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  • Writer's pictureJackie Bradbury

Weapons: The Great Equalizer

It's no secret that I'm not exactly the most buffed out, physically fit person you know.

Even if I dedicated myself to being that person - if I made that my #1 priority over everything else - I'm still a big disadvantage when it comes defending myself.

Of course, women can and do initiate violence, but generally speaking, most "bad guys" are males.

No matter how hard I work out, it won't improve my height (I'm 5'2" tall now, and as I age, I'll get shorter). I'm already middle-aged, and as I get older, the injuries and chronic diseases of the years will take their toll and limit some of what I can do. And the truth is - whether we like to hear this or not - generally speaking, males are bigger and stronger than I am even when I was at my physical peak.

Unless those males are pre-pubescent, in which case, I can kick their butts.

So if I'm serious about self defense, I have to accept the truth of the situation, and I have to include weapons in my self defense strategy.

They used to say, "God created men, but Sam Colt made them equal", referring to firearms giving those of us who are less physically strong a chance in self-defense against bigger, stronger people who would hurt or kill us.  You may live in a place where you can't carry a firearm, or you may have decided that a firearm is not something you care to carry or use - for whatever reason, let's assume that guns are out of the picture for the moment.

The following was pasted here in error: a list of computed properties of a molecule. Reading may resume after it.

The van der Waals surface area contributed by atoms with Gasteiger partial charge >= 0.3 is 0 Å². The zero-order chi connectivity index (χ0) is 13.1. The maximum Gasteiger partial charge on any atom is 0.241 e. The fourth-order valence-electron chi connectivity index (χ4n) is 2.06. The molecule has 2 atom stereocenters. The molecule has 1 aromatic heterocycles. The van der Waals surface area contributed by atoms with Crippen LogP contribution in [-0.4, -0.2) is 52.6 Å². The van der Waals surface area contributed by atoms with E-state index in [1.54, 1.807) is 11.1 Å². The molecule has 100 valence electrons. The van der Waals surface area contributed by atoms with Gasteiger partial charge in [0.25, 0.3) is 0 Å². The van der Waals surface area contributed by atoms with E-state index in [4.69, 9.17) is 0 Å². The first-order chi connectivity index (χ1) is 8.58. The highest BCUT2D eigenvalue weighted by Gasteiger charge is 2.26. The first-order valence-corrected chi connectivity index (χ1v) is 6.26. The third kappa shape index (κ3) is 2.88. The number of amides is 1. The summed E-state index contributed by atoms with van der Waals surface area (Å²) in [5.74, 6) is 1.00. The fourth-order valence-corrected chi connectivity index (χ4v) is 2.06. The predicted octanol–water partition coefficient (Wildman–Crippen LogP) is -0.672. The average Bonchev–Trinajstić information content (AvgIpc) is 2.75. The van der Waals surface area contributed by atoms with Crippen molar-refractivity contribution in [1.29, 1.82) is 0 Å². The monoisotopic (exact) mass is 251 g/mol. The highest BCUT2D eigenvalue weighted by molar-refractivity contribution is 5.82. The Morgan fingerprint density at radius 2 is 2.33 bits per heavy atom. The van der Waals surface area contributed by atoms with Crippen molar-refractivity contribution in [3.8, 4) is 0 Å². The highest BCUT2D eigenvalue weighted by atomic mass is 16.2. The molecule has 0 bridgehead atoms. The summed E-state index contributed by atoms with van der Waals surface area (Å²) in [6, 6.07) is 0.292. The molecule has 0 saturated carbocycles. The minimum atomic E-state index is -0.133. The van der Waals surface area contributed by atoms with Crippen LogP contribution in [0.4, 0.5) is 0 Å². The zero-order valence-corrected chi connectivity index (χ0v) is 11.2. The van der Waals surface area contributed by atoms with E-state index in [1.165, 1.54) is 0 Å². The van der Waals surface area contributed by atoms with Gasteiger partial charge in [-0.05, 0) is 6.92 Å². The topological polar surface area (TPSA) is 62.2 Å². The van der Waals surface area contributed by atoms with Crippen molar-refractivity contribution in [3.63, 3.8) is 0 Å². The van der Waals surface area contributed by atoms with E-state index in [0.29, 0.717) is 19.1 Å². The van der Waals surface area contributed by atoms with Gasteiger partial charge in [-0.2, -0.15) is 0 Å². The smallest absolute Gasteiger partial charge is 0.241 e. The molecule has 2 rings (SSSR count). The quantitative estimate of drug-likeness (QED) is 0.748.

For the purposes of this post, I'm also going to assume the classic "women's self defense" scenario where an attacker unknown to me is approaching me to do me harm intentionally (versus, some drunk guy in a bar out of control or other scenarios where it's not the intent to do me harm).

Why only train to defend yourself unarmed?

Training unarmed - and only unarmed - seems to me to be training to play on the attacker's turf.  In sports terms, to try to play and win at his game.

Here's how he's set up the game I have to "win":

  • He intends to inflict harm upon me, so he has a mental advantage

  • He knows what is going to happen because he initiates the confrontation, and thus he has the first mover advantage

  • He is bigger and stronger than I am, so he has physical advantage

I can't do much about the first and second points (other than situational awareness and avoiding spots that make me an easy target), but I can do something about the third, and that's to use a weapon to negate the physical advantage.

There's another saying, "You fight the way you train".  I have a teacher I respect highly who used to joke that because he'd trained unarmed for so long, in a violent confrontation where he actually has a weapon in-hand, his instinct was to drop the weapon!

And there is one more saying, "the weapon is the extension of the hand".  If you don't train with a weapon, you don't really know how that works.  I have personally witnessed high-ranking, very skilled martial artists flail about with the simplest of techniques with a weapon.

You have to practice these things in order to use them to their best effect when there is no time for any thought.

I support training unarmed (and with firearms, if you want to). But you must, you simply must, train with weapons if you are serious about self defense.  Especially if you are female, or small, or old, or very young. Because weapons are the great equalizer.

What do you think? Do you think you need a weapon to protect yourself? Or is empty hand training enough for your situation? Let us know in the comments!

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